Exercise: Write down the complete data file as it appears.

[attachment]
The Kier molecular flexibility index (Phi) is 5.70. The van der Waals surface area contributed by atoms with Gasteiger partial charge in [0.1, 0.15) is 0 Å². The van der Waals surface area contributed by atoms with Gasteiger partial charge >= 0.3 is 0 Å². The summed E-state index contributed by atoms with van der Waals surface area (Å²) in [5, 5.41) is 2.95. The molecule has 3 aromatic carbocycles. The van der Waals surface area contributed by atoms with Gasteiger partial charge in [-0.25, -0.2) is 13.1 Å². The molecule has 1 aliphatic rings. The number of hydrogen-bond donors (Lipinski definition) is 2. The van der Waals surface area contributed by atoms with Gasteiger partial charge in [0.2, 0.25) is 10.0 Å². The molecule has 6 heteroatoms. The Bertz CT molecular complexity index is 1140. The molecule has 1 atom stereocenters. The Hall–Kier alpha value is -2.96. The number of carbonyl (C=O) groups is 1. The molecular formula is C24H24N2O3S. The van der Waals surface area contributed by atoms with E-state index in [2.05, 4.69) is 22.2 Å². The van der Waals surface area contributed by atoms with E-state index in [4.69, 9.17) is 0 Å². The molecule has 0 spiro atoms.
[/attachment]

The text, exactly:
The Kier molecular flexibility index (Phi) is 5.70. The van der Waals surface area contributed by atoms with Gasteiger partial charge in [0.1, 0.15) is 0 Å². The van der Waals surface area contributed by atoms with Gasteiger partial charge >= 0.3 is 0 Å². The summed E-state index contributed by atoms with van der Waals surface area (Å²) in [5, 5.41) is 2.95. The molecule has 3 aromatic carbocycles. The van der Waals surface area contributed by atoms with Gasteiger partial charge in [-0.25, -0.2) is 13.1 Å². The molecule has 1 aliphatic rings. The number of hydrogen-bond donors (Lipinski definition) is 2. The van der Waals surface area contributed by atoms with Gasteiger partial charge in [0.2, 0.25) is 10.0 Å². The molecule has 6 heteroatoms. The Bertz CT molecular complexity index is 1140. The molecule has 1 atom stereocenters. The Hall–Kier alpha value is -2.96. The number of carbonyl (C=O) groups is 1. The molecular formula is C24H24N2O3S. The van der Waals surface area contributed by atoms with E-state index in [2.05, 4.69) is 22.2 Å². The van der Waals surface area contributed by atoms with E-state index in [4.69, 9.17) is 0 Å². The molecule has 0 spiro atoms.